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article imageWould an All-Black School Be the Answer to School Dropouts?

By Carol Forsloff     Jun 3, 2009 in World
Toronto, Canada is setting up an Africentric school in September 2009 to reduce the dropout rate of minorities. But would that type of school be successful in a place like Louisiana where racial conflicts continue in some of the schools?
In 2007 the Board of Education of Natchitoches, Louisiana adopted a "two strikes and you're out" policy related to school fights between races at Natchitoches Central High School. Last week the school board members voted for a white superintendent whose administrative experience has been only in predominantly white schools to head up the Natchitoches school system, which has a majority black population. This raises questions about Africentric schools and whether Brown versus the Board of Education in the United States was the best course for black children in terms of the results. The Court decision declared that separate schools were not equal. Toronto Canada has moved towards an all-black school to help young people develop pride and identity. Could this be a solution to the black dropout rate in the United States?
Andrew Wallace recently reported on this in the Huffington Post and declares that indeed such schools might be a viable solution to the dropout rate in the black community. But he says don't call it segregation.
Wallace gives an accounting of three activists, Jackie Wilson, Afua Cooper and Veronica Sullivan, who in 1985 became so concerned about the plight of black students in the dropout rate they began planning the school tailored to meet the needs of the students. The school only lasted 18 months because it was attacked for being segregationist, when its founders often stressed adamantly that it was not. The school was forced to close. Now more than 20 years later Toronto's adoption of an Africentric school is said to be that envisioned program designed to reach Toronto's disaffected youth and is announced ready to open in September 2009.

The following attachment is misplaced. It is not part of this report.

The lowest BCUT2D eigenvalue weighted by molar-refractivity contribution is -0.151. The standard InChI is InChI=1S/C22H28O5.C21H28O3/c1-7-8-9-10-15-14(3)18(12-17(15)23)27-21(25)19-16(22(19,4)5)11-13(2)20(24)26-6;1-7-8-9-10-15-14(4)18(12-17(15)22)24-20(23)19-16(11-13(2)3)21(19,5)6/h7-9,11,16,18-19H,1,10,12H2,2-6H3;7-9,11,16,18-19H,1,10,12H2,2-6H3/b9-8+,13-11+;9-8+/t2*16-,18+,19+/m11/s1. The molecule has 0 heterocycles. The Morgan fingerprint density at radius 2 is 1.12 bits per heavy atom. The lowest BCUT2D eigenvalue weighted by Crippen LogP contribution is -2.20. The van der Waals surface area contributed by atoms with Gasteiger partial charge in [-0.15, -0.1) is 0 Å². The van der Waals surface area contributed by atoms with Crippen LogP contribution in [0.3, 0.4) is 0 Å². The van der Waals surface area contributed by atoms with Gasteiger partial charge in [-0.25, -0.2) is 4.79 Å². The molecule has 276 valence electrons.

The adoption of the resolution creating the school did not occur without conflict. On the other hand African-American supporters were on hand to explain the premise of the school and the value it might offer young people who were unresponsive to regular, integrated class programs.
In the United States many schools continue to be segregated, in spite of the change in the law of the 1950s. In fact they are increasing. That's because of the white flight to the suburbs, especially in the South and the growing disparity between rich and poor. The inner-city schools became largely black, lacking pride and focus. Some parents, like all Ophelia Dumars in Natchitoches, Louisiana, believes that it integration did not improve the plight of black children. The white teachers did not know how to interact with black children, acquired the power in the schools, eliminating the role dominant black teachers, and reducing trust. She believes that a school where administrative power comes from the black community, and that is largely black, might be the answer to the dropout problem, agreeing with Wallace on the matter.
As school districts struggle with high dropout rates and academic failures, perhaps the Toronto program will be an interesting one to examine to assess its comparable success or lack of it in meeting the needs of children who become disaffected and dropout. That's because the problem of dropouts is high in Louisiana schools, as an example, where racial problems continue in education. The result of the Superintendent pick this week of a white superintendent over black candidates with what many viewed as having superior credentials and the racial unrest it has provoked might indeed give the community an alternative with an Africentric school as is planned for Toronto.
More about Segregation, Integration, Brown board education
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